The photos of Hans Christian Andersen

"It is only the daguerreotype and the photograph that provide the right appearance."
- The Fairy Tale of My Life.

If you want to know a bit more about Hans Christian Andersen, you could hardly do better than by looking at some photographs of him. And in this respect, Denmark possesses a unique repository:

Hans Christian Andersen had already stepped onto the pathway to fame, when the photograph was Invented in1839, and since Andersen was just as unspoiled and youthfully interested in his own appearance as photographers were in immortalizing the famous author, the result was that, apart from his other services, Hans Christian Andersen became the most thoroughly photographed person in the infancy of the history of photography.

Hans Christian Andersen was photographed alone and in groups, standing, sitting and lying, from every possible angle, from the front and from the back. He was photographed in daguerreotype and on salted paper, for cartes-de-visite and cabinet card and stereoscopic photography. And he was photographed by some of Europe's leading portrait photographers as well as greater and lesser local masters and other amateur photographers.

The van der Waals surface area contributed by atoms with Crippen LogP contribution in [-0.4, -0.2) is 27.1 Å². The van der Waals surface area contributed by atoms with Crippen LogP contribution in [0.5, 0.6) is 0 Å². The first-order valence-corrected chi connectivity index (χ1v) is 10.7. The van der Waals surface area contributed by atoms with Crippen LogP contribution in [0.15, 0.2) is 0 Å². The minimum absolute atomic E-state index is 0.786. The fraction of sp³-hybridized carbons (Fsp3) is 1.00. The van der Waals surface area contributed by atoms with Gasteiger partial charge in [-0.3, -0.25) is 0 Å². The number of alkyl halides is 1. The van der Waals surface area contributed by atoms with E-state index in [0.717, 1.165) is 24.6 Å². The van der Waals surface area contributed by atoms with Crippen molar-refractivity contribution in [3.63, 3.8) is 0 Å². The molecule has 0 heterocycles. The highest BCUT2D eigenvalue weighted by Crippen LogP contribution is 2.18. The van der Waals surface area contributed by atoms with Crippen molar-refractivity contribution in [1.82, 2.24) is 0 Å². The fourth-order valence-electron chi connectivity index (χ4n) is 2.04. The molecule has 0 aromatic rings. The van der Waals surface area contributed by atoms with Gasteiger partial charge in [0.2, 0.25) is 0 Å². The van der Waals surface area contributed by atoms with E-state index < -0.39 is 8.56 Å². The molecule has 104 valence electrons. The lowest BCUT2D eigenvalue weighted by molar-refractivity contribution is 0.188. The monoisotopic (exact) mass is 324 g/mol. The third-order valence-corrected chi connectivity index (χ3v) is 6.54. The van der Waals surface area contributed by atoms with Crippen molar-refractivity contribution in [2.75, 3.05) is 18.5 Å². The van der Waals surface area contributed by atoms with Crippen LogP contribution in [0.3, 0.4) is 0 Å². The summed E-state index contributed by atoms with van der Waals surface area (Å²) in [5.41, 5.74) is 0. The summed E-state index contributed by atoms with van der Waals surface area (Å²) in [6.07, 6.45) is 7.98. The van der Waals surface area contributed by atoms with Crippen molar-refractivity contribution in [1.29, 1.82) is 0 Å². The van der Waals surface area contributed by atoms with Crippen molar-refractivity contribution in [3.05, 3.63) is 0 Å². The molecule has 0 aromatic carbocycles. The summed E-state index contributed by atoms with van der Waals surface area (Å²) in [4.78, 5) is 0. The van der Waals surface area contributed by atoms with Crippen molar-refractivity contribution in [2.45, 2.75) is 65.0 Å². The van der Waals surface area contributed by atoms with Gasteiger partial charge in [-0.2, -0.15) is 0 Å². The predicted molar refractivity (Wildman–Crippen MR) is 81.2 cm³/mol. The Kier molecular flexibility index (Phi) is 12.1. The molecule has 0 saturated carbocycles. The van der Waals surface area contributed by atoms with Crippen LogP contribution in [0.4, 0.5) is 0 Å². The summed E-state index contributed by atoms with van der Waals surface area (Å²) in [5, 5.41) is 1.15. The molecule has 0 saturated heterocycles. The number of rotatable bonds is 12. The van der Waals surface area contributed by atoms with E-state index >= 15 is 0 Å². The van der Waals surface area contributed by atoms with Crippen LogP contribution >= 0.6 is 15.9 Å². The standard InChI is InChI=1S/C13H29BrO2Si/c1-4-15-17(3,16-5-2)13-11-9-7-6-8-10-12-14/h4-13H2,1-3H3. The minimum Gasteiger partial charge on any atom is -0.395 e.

There is no count of all the sittings. The preserved material contains approximately 175 different photographs in all and covers approximately the first 30 years of the history of photography and approximately the last 30 years of Hans Christian Andersen's life. It is not too much to call this as a national treasure. Since Andersen and his friends also provided the pictures with a wealth of lively commentary in journals and letters, it becomes possible to form a vivid picture of Andersen himself on display.

The present introduction to the photographs of Hans Christian Andersen with accompanying captions is an abridged extract from the book, Det rette Udseende (The Right Appearance), published by Hans Reitzels Forlag, by author Henrik G. Poulsen.

The original pictures may be found at the Danish Royal Library, the Hans Christian Andersen Museum in Odense, the Frederiksborg Museum, Frijsenborg Manor, Danmarks Radios Billedarkiv (Radio Denmark's Picture Archive), and among individual private owners. Special credit to photographer Fie Johansen for having magically conjured contemporary copies from the still existing, original glass plates.

In addition, we would like to thank Hans Reitzels Forlag and Henrik G. Poulsen for making the digital photographs available to hca2005.com.

Copyright: Henrik G. Poulsen and Hans Reitzels Forlag.

The photos of Hans Christian Andersen